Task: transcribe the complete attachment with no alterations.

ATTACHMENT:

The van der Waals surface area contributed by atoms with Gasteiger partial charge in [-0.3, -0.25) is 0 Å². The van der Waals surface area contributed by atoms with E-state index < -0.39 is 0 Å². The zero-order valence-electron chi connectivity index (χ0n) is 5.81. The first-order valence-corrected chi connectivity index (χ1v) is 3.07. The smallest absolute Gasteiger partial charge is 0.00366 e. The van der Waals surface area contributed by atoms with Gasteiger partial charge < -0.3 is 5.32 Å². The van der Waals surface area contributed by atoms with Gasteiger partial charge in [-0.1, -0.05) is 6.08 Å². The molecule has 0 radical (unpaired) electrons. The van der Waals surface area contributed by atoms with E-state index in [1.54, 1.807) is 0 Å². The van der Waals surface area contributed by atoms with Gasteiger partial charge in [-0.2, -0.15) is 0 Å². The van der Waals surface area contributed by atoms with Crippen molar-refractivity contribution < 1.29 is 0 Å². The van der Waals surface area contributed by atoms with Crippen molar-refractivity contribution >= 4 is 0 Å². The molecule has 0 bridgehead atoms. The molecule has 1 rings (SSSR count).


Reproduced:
The van der Waals surface area contributed by atoms with Gasteiger partial charge in [-0.3, -0.25) is 0 Å². The van der Waals surface area contributed by atoms with E-state index < -0.39 is 0 Å². The zero-order valence-electron chi connectivity index (χ0n) is 5.81. The first-order valence-corrected chi connectivity index (χ1v) is 3.07. The smallest absolute Gasteiger partial charge is 0.00366 e. The van der Waals surface area contributed by atoms with Gasteiger partial charge < -0.3 is 5.32 Å². The van der Waals surface area contributed by atoms with Gasteiger partial charge in [-0.1, -0.05) is 6.08 Å². The molecule has 0 radical (unpaired) electrons. The van der Waals surface area contributed by atoms with E-state index in [1.54, 1.807) is 0 Å². The van der Waals surface area contributed by atoms with Gasteiger partial charge in [-0.2, -0.15) is 0 Å². The van der Waals surface area contributed by atoms with Crippen molar-refractivity contribution < 1.29 is 0 Å². The van der Waals surface area contributed by atoms with Crippen molar-refractivity contribution >= 4 is 0 Å². The molecule has 0 bridgehead atoms. The molecule has 1 rings (SSSR count).